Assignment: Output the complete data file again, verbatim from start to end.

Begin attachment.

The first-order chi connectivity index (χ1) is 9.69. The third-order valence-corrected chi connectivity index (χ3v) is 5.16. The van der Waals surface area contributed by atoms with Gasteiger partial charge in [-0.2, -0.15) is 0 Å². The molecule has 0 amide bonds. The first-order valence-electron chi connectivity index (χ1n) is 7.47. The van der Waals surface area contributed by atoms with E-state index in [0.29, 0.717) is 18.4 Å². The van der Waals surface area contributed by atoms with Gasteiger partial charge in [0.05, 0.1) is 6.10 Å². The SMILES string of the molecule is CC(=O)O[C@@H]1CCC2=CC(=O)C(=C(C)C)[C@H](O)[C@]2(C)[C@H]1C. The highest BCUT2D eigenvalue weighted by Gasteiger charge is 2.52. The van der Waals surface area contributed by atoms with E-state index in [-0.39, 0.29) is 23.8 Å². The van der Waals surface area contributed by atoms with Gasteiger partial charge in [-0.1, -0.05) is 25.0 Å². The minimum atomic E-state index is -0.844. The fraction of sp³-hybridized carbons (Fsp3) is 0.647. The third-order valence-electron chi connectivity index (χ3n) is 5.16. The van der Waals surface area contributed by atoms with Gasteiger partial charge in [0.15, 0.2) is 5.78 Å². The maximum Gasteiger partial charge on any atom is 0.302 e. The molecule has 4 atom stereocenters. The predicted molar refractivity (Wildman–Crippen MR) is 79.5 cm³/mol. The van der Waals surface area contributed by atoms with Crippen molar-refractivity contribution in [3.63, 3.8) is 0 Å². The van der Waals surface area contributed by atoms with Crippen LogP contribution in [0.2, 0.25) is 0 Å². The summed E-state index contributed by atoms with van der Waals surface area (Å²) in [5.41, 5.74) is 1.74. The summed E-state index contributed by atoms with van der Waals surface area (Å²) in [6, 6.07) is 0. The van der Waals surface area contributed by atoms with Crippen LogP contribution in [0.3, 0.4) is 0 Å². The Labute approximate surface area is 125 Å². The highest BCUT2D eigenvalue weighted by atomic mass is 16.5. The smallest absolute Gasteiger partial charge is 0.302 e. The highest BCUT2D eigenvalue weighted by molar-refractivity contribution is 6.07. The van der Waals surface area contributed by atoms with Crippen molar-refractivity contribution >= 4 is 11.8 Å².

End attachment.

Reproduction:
The first-order chi connectivity index (χ1) is 9.69. The third-order valence-corrected chi connectivity index (χ3v) is 5.16. The van der Waals surface area contributed by atoms with Gasteiger partial charge in [-0.2, -0.15) is 0 Å². The molecule has 0 amide bonds. The first-order valence-electron chi connectivity index (χ1n) is 7.47. The van der Waals surface area contributed by atoms with E-state index in [0.29, 0.717) is 18.4 Å². The van der Waals surface area contributed by atoms with Gasteiger partial charge in [0.05, 0.1) is 6.10 Å². The SMILES string of the molecule is CC(=O)O[C@@H]1CCC2=CC(=O)C(=C(C)C)[C@H](O)[C@]2(C)[C@H]1C. The highest BCUT2D eigenvalue weighted by Gasteiger charge is 2.52. The van der Waals surface area contributed by atoms with E-state index in [-0.39, 0.29) is 23.8 Å². The van der Waals surface area contributed by atoms with Gasteiger partial charge in [-0.1, -0.05) is 25.0 Å². The minimum atomic E-state index is -0.844. The fraction of sp³-hybridized carbons (Fsp3) is 0.647. The third-order valence-electron chi connectivity index (χ3n) is 5.16. The van der Waals surface area contributed by atoms with Gasteiger partial charge in [0.15, 0.2) is 5.78 Å². The maximum Gasteiger partial charge on any atom is 0.302 e. The molecule has 4 atom stereocenters. The predicted molar refractivity (Wildman–Crippen MR) is 79.5 cm³/mol. The van der Waals surface area contributed by atoms with Crippen molar-refractivity contribution in [3.63, 3.8) is 0 Å². The van der Waals surface area contributed by atoms with Crippen LogP contribution in [0.2, 0.25) is 0 Å². The summed E-state index contributed by atoms with van der Waals surface area (Å²) in [5.41, 5.74) is 1.74. The summed E-state index contributed by atoms with van der Waals surface area (Å²) in [6, 6.07) is 0. The van der Waals surface area contributed by atoms with Crippen LogP contribution in [0.3, 0.4) is 0 Å². The Labute approximate surface area is 125 Å². The highest BCUT2D eigenvalue weighted by atomic mass is 16.5. The smallest absolute Gasteiger partial charge is 0.302 e. The highest BCUT2D eigenvalue weighted by molar-refractivity contribution is 6.07. The van der Waals surface area contributed by atoms with Crippen molar-refractivity contribution >= 4 is 11.8 Å².